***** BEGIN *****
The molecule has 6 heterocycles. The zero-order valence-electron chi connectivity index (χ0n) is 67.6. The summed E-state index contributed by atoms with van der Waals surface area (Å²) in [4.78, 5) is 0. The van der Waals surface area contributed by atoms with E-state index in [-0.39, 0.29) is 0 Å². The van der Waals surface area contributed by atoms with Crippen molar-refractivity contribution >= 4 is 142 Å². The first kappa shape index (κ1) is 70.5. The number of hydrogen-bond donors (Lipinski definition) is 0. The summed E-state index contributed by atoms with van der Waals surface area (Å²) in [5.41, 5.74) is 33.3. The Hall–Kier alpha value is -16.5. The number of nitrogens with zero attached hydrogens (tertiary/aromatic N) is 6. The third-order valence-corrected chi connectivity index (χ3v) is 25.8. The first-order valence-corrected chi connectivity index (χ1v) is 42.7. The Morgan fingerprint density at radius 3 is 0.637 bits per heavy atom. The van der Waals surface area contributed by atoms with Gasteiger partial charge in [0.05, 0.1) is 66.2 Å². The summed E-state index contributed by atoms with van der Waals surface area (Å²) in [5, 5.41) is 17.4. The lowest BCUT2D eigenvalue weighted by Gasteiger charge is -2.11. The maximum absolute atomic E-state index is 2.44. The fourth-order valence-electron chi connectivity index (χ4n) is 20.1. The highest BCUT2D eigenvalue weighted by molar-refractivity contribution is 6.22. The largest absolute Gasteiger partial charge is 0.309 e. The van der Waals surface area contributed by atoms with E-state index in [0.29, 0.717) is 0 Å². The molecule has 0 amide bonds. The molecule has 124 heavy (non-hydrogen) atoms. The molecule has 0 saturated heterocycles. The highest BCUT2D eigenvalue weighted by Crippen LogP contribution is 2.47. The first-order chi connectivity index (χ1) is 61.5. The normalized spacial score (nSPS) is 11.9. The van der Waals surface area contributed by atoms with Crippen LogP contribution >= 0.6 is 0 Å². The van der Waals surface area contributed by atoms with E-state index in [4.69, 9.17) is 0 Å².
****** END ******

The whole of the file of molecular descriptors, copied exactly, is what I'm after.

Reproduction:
The molecule has 6 heterocycles. The zero-order valence-electron chi connectivity index (χ0n) is 67.6. The summed E-state index contributed by atoms with van der Waals surface area (Å²) in [4.78, 5) is 0. The van der Waals surface area contributed by atoms with E-state index in [-0.39, 0.29) is 0 Å². The van der Waals surface area contributed by atoms with Crippen molar-refractivity contribution >= 4 is 142 Å². The first kappa shape index (κ1) is 70.5. The number of hydrogen-bond donors (Lipinski definition) is 0. The summed E-state index contributed by atoms with van der Waals surface area (Å²) in [5.41, 5.74) is 33.3. The Hall–Kier alpha value is -16.5. The number of nitrogens with zero attached hydrogens (tertiary/aromatic N) is 6. The third-order valence-corrected chi connectivity index (χ3v) is 25.8. The first-order valence-corrected chi connectivity index (χ1v) is 42.7. The Morgan fingerprint density at radius 3 is 0.637 bits per heavy atom. The van der Waals surface area contributed by atoms with Gasteiger partial charge in [0.05, 0.1) is 66.2 Å². The summed E-state index contributed by atoms with van der Waals surface area (Å²) in [5, 5.41) is 17.4. The lowest BCUT2D eigenvalue weighted by Gasteiger charge is -2.11. The maximum absolute atomic E-state index is 2.44. The fourth-order valence-electron chi connectivity index (χ4n) is 20.1. The highest BCUT2D eigenvalue weighted by molar-refractivity contribution is 6.22. The largest absolute Gasteiger partial charge is 0.309 e. The van der Waals surface area contributed by atoms with E-state index in [0.29, 0.717) is 0 Å². The molecule has 0 amide bonds. The molecule has 124 heavy (non-hydrogen) atoms. The molecule has 0 saturated heterocycles. The highest BCUT2D eigenvalue weighted by Crippen LogP contribution is 2.47. The first-order chi connectivity index (χ1) is 61.5. The normalized spacial score (nSPS) is 11.9. The van der Waals surface area contributed by atoms with Crippen LogP contribution >= 0.6 is 0 Å². The van der Waals surface area contributed by atoms with E-state index in [4.69, 9.17) is 0 Å².